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Brazil - Movement For A New Workers' Party Is Launched
ONLY ONE year after the Presidential election victory of "Lula" (Luiz Inacio da Silva) of the Workers' Party (PT) a new movement has been launched by former PT activists, trade unionists and socialists. Their task is to build a new workers' socialist party in Brazil to act as an alternative to the capitalist programme that the Lula government and PT leadership has implemented since coming to power.
TONY SAUNOIS of the Committee for a Workers' International (CWI) reports on this important development.
ON 19 January 2004, in Rio de Janeiro, representatives of various left-wing socialist organisations, (including Socialismo Revolucionario, the Brazilian section of the CWI), together with trade union leaders, intellectuals and four former PT parliamentarians (three deputies and one senator, expelled from the PT for voting against the government pension reform) met and launched the 'Left Democratic Socialist movement'.
One of the first objectives of the new movement is to collect the 500,000 signatures required to legally establish a new party.
This movement represents an important new phase in the struggle of working-class activists and socialists in Brazil and has important lessons for other countries where new mass socialist parties of the working class are needed.
THE LAUNCHING of this movement follows a protracted swing to the right by the PT and its leadership and a rapid decline in its active membership. Lula's election victory was greeted with tremendous enthusiasm and high expectations by the mass of Brazilian workers. It was, after all, the first time the PT had won a presidential election.
Moreover, Lula, a former metal worker and street 'shoe-shine' was the first president to come from a working-class background. This alone gave renewed hope to Brazil's oppressed.
During the election activists around the PT had opposed the rightwing shift by the PT leadership and were concerned about what it would mean for the new government. Many workers and poor however hoped that this was just an 'electoral tactic' and that once in power Lula would revert to the radical socialist policies historically defended by the PT.
They voted for the PT, not because of the rightward turn by the leadership. They voted Lula to reject the 'neo-liberal' policies of the former President, Fernando Henrique Cardoso, or FHC as he is known. However, they have ended up with FHC's policies implemented by Lula.
Immediately the new government set about demonstrating not to the poor but to the capitalists, International Monetary Fund (IMF) and World Bank that it could be trusted.
The government even signed an agreement with the IMF giving it more concessions than it actually demanded! The government supported giving greater independence to the central bank and appointed Henrique Meirelles, former executive of the Bank of Boston, as its director.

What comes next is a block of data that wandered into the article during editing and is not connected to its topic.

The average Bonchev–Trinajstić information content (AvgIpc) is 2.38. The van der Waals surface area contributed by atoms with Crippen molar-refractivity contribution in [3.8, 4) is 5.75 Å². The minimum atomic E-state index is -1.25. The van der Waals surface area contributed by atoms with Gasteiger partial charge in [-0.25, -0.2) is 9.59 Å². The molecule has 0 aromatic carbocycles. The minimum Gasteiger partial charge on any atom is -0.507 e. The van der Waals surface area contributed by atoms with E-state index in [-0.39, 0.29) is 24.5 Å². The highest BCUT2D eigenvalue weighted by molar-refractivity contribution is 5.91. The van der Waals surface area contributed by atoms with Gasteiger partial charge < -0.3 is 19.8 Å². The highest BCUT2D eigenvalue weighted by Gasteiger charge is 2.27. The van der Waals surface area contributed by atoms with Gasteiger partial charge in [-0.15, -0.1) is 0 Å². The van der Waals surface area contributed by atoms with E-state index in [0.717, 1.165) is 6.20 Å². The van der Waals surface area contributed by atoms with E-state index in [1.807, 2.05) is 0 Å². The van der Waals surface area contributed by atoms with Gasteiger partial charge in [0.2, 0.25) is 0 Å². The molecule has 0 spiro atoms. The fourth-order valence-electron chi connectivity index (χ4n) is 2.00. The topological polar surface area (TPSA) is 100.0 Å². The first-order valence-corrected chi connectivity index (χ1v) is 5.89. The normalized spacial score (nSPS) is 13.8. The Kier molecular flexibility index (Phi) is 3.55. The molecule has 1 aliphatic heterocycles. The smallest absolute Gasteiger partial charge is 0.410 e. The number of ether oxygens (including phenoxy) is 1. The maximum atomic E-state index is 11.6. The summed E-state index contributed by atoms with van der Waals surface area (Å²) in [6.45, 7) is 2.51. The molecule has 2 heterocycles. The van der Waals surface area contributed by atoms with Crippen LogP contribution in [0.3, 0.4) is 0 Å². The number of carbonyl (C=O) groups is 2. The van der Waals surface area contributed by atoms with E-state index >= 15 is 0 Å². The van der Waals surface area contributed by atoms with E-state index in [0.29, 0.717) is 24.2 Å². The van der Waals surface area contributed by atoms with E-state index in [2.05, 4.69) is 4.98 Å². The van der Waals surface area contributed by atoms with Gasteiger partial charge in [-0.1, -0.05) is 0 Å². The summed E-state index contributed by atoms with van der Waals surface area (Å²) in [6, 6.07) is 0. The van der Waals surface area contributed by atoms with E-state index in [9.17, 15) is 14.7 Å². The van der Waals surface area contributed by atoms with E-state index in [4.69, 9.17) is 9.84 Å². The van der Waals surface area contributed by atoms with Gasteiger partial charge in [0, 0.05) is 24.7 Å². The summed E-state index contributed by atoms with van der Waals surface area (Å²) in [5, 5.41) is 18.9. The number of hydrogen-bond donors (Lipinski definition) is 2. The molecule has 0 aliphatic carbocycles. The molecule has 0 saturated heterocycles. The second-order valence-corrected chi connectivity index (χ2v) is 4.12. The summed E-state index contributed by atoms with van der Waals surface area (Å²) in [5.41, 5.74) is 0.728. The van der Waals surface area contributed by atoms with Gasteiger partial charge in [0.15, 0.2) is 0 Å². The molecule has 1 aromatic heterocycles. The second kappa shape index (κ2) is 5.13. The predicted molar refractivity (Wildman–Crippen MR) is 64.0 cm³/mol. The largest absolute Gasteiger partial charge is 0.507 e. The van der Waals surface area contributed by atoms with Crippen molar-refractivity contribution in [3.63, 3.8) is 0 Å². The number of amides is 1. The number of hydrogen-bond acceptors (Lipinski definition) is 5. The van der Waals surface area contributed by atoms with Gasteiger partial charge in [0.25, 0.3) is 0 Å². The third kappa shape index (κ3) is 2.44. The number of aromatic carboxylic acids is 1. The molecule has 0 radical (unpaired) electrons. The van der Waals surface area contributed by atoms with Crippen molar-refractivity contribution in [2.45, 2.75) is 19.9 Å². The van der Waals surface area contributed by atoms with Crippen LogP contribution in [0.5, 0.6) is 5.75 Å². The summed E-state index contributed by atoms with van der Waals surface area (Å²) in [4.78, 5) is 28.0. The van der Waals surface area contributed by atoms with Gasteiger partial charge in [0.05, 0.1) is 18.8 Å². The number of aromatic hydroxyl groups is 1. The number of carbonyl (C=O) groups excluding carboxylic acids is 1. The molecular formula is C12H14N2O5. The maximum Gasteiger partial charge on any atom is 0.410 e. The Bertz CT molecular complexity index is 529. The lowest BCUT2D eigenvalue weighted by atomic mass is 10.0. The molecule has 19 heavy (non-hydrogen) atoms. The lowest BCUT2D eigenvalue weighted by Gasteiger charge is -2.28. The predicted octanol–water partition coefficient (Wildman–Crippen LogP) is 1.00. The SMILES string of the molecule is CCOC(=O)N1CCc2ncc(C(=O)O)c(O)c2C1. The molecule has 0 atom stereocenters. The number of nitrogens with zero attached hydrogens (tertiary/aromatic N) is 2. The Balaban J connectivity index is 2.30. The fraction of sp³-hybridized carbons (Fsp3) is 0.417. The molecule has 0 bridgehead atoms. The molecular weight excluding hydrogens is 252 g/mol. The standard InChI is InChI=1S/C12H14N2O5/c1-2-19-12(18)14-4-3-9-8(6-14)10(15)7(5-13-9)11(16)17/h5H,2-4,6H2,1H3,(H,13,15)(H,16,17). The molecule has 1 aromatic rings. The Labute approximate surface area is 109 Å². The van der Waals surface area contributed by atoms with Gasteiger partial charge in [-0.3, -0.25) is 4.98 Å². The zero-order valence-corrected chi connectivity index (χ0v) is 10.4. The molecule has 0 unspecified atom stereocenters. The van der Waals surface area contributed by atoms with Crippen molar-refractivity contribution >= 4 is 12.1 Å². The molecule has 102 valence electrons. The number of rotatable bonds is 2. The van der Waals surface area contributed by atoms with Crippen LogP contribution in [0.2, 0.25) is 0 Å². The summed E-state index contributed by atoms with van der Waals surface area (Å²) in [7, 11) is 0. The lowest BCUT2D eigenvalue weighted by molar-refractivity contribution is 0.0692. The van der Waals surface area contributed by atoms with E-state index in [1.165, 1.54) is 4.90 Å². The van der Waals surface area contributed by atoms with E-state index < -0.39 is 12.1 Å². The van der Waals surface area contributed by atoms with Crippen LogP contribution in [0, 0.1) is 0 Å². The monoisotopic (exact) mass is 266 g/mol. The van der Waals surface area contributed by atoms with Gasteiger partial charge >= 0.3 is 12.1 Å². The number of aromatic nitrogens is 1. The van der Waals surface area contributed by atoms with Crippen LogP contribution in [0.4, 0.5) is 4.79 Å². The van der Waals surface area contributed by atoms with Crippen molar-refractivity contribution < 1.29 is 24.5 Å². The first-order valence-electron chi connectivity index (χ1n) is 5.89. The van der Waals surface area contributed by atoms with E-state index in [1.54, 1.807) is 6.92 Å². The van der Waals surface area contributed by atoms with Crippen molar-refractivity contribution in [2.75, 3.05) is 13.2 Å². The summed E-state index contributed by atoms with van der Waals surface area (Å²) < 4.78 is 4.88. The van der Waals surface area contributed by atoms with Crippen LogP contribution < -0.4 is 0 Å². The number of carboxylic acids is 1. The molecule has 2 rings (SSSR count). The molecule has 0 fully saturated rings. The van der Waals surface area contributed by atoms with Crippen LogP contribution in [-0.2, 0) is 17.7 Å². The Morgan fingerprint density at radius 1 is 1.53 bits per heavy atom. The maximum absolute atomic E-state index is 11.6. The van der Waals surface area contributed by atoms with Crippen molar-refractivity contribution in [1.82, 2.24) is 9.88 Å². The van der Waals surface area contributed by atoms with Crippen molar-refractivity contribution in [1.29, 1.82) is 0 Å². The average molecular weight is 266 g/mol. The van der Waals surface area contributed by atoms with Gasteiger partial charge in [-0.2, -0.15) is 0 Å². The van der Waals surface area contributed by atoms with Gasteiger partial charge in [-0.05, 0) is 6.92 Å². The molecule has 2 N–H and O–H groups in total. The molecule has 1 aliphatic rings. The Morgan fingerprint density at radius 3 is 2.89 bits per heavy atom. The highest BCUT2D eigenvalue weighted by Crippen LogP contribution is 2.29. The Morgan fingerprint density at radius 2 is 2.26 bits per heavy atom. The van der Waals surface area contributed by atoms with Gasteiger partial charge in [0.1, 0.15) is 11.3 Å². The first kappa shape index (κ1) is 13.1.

A vicious pension 'reform' was introduced which raised the age of retirement and attacked all the previous gains made by the federal state employees. This 'reform', originally proposed by FHC was at that time opposed by the PT!
University fees are to be introduced and the government wants to introduce a labour reform programme attacking the unions and workers' rights.
Amongst the proposals being considered are withdrawing the additional 13th month holiday pay which is paid each year and weakening of trade union rights to organise in the work places. Such is the opposition that is likely to develop to these proposals the government has postponed them being implemented until 2005 - after all regional and local elections!
New Labour II
THE PT in government has become more and more 'New Labourised', a process which had begun before the election. This development has a particular twist of historic irony. Former New Labour minister Peter Mandelson visited Brazil during the first Presidency of Cardoso between 1994/98. He denounced the PT as representing the past and supported the capitalist Cardoso.
As David Fleischer, a political commentator at the Institute of Political Science at the University of Brasilia pointed out: "It is like Britain in 1997 when old Labour became New Labour. New Labour did a lot things that old Labour would be shocked to think about."
The rich elite (Brazil is one of the most unequal countries) have been fully reassured by Lula's first year in office. Lula was praised in the Spanish daily El Pa’s in an editorial (The Lula surprise - 5/1/04) for the "strict fiscal and monetary policies" carried out by the government.
A rich shopper followed by half a dozen servants leaving the elite fashion store Daslu in Sao Paulo, where designer shoes sell for US$1,500, expressed her relief and was quoted in the Financial Times (31/12/03): "Lula seems to have come to his senses. I thought I was going to have to move to Miami"
The fears of the elite of a Lula government have proved unfounded. Lula immediately sought to reassure the ruling class and imperialism that his government would be safe for them.